The Federal Court of Appeal has upheld Pfizer’s VIAGRA patent by applying the new Canadian test for obviousness true to its formulation by the Supreme Court of Canada in Sanofi v. Apotex, 2008 SCC 61. In Pfizer v. Apotex, 2009 FCA 9, the Court of Appeal distinguished the test as formulated in Canada from a more extreme version applied in the UK which led to the invalidation of Pfizer’s UK counterpart VIAGRA patent.
In Sanofi, the Supreme Court adopted the English “obvious to try” test, but cautioned it is not a panacea for infringers and would only invalidate where it was more or less self-evident what was being tested ought to work. The caveat was put to the test before the Court of Appeal in the VIAGRA case, but held up well. It rejected outright the proposition that an invention can be obvious to try where expectations of success are uncertain or slim because there is strong motivation due to the high rewards of potential success. It was confirmed that the Canadian test does not involve a balancing of expected rewards versus risk of failure as has been applied in the UK.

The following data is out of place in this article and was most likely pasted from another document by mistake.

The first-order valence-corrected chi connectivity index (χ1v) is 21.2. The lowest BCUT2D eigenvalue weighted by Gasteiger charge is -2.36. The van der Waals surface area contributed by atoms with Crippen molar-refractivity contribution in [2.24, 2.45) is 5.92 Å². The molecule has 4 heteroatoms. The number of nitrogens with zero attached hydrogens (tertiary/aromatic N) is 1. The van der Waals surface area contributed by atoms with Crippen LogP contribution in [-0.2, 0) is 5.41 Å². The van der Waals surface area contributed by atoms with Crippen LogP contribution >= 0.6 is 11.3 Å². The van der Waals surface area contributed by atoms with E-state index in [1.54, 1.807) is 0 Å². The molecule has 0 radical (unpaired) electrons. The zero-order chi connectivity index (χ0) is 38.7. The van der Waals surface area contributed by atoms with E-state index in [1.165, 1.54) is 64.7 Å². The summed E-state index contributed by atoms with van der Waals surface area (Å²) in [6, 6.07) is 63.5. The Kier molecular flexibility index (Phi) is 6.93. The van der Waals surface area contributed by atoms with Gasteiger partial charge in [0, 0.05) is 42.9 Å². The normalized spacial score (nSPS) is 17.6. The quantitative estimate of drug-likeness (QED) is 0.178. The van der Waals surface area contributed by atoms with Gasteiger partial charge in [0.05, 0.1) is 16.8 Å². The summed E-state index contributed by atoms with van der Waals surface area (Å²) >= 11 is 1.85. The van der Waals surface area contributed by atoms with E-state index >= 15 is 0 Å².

This is the Federal Court of Appeal’s first reported application of the new Canadian obviousness test, which confirms that in substance there has not been much change over the prior test. As a result, the Court of Appeal upheld the decision at first instance, which found the Pfizer patent to be valid under the former Canadian obviousness test.